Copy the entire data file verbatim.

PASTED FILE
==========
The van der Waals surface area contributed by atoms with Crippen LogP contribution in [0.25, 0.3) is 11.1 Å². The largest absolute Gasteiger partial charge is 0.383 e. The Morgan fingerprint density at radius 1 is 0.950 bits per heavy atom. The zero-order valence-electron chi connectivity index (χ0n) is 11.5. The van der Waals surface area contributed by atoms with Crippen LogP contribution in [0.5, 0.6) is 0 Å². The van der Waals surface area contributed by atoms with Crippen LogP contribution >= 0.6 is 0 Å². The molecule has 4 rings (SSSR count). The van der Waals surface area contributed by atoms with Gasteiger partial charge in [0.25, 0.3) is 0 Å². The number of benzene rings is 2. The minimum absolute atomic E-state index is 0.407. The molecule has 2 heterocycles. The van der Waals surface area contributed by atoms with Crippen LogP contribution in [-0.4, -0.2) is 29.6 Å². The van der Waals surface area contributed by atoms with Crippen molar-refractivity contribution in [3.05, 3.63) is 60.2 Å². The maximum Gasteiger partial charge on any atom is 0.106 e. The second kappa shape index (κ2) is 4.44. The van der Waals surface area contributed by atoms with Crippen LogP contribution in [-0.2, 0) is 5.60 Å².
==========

The van der Waals surface area contributed by atoms with Crippen LogP contribution in [0.25, 0.3) is 11.1 Å². The largest absolute Gasteiger partial charge is 0.383 e. The Morgan fingerprint density at radius 1 is 0.950 bits per heavy atom. The zero-order valence-electron chi connectivity index (χ0n) is 11.5. The van der Waals surface area contributed by atoms with Crippen LogP contribution in [0.5, 0.6) is 0 Å². The van der Waals surface area contributed by atoms with Crippen LogP contribution >= 0.6 is 0 Å². The molecule has 4 rings (SSSR count). The van der Waals surface area contributed by atoms with Gasteiger partial charge in [0.25, 0.3) is 0 Å². The number of benzene rings is 2. The minimum absolute atomic E-state index is 0.407. The molecule has 2 heterocycles. The van der Waals surface area contributed by atoms with Crippen LogP contribution in [-0.4, -0.2) is 29.6 Å². The van der Waals surface area contributed by atoms with Crippen molar-refractivity contribution in [3.05, 3.63) is 60.2 Å². The maximum Gasteiger partial charge on any atom is 0.106 e. The second kappa shape index (κ2) is 4.44. The van der Waals surface area contributed by atoms with Crippen LogP contribution in [-0.2, 0) is 5.60 Å².